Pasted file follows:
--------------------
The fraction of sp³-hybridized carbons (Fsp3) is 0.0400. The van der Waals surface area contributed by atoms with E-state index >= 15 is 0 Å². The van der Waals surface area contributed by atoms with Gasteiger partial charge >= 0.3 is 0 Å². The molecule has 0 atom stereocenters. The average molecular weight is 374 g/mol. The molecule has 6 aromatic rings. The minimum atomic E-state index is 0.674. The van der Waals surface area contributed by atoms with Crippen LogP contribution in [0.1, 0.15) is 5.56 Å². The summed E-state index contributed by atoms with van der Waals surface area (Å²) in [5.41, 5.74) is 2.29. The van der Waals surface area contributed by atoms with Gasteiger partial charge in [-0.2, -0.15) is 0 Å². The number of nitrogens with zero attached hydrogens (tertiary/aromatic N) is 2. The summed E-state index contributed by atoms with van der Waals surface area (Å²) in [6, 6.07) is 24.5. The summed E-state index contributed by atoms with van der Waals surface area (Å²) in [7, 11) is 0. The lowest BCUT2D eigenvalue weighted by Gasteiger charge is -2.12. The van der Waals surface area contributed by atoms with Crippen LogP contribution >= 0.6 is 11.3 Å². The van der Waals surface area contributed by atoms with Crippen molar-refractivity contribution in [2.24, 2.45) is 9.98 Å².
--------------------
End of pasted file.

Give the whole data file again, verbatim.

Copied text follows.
The fraction of sp³-hybridized carbons (Fsp3) is 0.0400. The van der Waals surface area contributed by atoms with E-state index >= 15 is 0 Å². The van der Waals surface area contributed by atoms with Gasteiger partial charge >= 0.3 is 0 Å². The molecule has 0 atom stereocenters. The average molecular weight is 374 g/mol. The molecule has 6 aromatic rings. The minimum atomic E-state index is 0.674. The van der Waals surface area contributed by atoms with Crippen LogP contribution in [0.1, 0.15) is 5.56 Å². The summed E-state index contributed by atoms with van der Waals surface area (Å²) in [5.41, 5.74) is 2.29. The van der Waals surface area contributed by atoms with Gasteiger partial charge in [-0.2, -0.15) is 0 Å². The number of nitrogens with zero attached hydrogens (tertiary/aromatic N) is 2. The summed E-state index contributed by atoms with van der Waals surface area (Å²) in [6, 6.07) is 24.5. The summed E-state index contributed by atoms with van der Waals surface area (Å²) in [7, 11) is 0. The lowest BCUT2D eigenvalue weighted by Gasteiger charge is -2.12. The van der Waals surface area contributed by atoms with Crippen LogP contribution >= 0.6 is 11.3 Å². The van der Waals surface area contributed by atoms with Crippen molar-refractivity contribution in [2.24, 2.45) is 9.98 Å².